First of all, and print out this answer and show it to your husband: Shame on him for not having a will. If he loves and cares about you it is frankly inexcusable that he has not done something that is so inexpensive with a lawyer. He should make an appointment this week. (I could add that he has made the same mistake as almost 8 out of 10 Americans, but it's still a mistake he can and should fix).
A joint tenancy with right of survivorship is one means to protect your interest in realty. A will is another. There are possible advantages and disadvantages depending on your overall financial situation. Note that in some cases you also might claim an interest in the home via year's support (which may tie in with a will probate, but won't tie-in with a joint deed).
This whole discussion is one to have with a lawyer, who can deal with the will and/or deed, and also can do related important documents - a durable power of attorney for one of you being disabled, and a health care directive.
Odds are that any of your collective options will cost just a few hundred dollars and will save everyone grief and expense in the future.
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I think you should consider having an estate planning attorney prepare a trust for both of you to avoid probate entirely. Maybe it's different in Georgia, but here in CA that's how most folks in your situation do it.
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To specifically answer your questions, you have a couple choices. One you already mentioned, converting your tenants in common deed to a joint tenancy with right of survivorship deed. The other one is for your husband to do "what needs to be done", namely, get a will. For their cost, they can save so much time, trouble and expense. Then as our California colleague points out, there are non-will alternatives, such as the use of a trust. While we are on this topic, it is different in Georgia. Our Probate process, for a properly drafted and executed will, is relatively easy and law cost requiring only a minimum of Court supervision. Because our probate process is relatively mild, we don't often use revocable trust merely to avoid probate. We do use them to avoid other problems, however, such as contentious families, and to enhance the rights of your survivors in your estate if there are certain situations present in your life that requires such measures. For example, if you are in a relationship the law doesn't recognize, and your families don't accept your partner, then a revocable trust is an excellent way of enhancing the rights of your in the event of death. Finally, it was mention our process of setting aside property from the estate of a married person an amount for a "year of support" for the benefit of the surviving spouse and dependent children. This is another way your interest in this property can be protected. The best thing you and your husband can do, however, is to meet with an estate planner, discuss your situation , and get an estate plan adopted based on your specific situation. Good luck.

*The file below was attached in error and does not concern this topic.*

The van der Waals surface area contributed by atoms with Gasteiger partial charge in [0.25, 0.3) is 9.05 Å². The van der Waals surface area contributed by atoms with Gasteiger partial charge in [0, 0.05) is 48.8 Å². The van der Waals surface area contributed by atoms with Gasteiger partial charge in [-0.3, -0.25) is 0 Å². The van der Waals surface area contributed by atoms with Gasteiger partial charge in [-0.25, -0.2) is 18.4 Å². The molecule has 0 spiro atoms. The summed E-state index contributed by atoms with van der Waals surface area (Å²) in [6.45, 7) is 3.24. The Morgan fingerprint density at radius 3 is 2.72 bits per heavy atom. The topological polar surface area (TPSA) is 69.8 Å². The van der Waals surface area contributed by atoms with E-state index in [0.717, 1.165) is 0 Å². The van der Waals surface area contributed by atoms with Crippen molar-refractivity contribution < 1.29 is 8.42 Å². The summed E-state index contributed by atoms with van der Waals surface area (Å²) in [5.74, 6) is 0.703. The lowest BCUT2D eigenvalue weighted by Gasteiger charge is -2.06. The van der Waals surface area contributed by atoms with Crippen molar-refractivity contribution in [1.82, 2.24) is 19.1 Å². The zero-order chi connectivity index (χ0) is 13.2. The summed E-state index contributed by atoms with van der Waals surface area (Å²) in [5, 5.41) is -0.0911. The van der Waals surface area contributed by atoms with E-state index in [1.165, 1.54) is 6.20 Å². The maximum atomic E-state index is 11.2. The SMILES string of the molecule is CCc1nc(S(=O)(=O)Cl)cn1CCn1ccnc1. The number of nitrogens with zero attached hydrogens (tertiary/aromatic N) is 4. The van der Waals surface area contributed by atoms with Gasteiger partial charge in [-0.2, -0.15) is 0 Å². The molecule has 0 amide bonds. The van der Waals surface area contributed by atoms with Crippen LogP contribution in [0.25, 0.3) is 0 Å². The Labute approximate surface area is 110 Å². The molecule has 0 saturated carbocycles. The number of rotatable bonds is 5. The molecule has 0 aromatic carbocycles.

I agree with my colleagues. Failure to establish proper estate planning in this situation is likely to lead to a huge mess for you. The exact tool(s) to be used depends on all of your objectives and facts not included in your summary. The key is to meet with an estate planning attorney while there is time to do so. Once the estate plan is complete, you will have peace of mind in knowing that you are not going to have a huge fight if something happens.
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Sounds to me like you have a "blended family." This means you are married to someone who has children from a previous marriage. Whenever I see one these cases the story of "Cinderella" comes to mind. From what you say in your question, you currently hold title with your husband as "tenants-in-common"giving you each an undivided one-half interest in the land. If he does not have a will, you would be entitled to 1/3 of his share of the land and his children would be entitled to the other 2/3 of his 1/2 interest. This would effectively make you partners with your husband's kids. You could each sign a new deed creating joint tenancy with right of survivorship. Then, if he died before you, title to the land would belong to you. Conversely, if you died before your husband, he would own all of the land and could leave it whoever he wanted to leave it to.
My usual advice in blended family cases is to not create a situation where you new spouse is in partnerhsip with your biological children. That is a recipe for disaster. I suggest hiring an estaet planning attorney who is experienced in working with blended families like yours.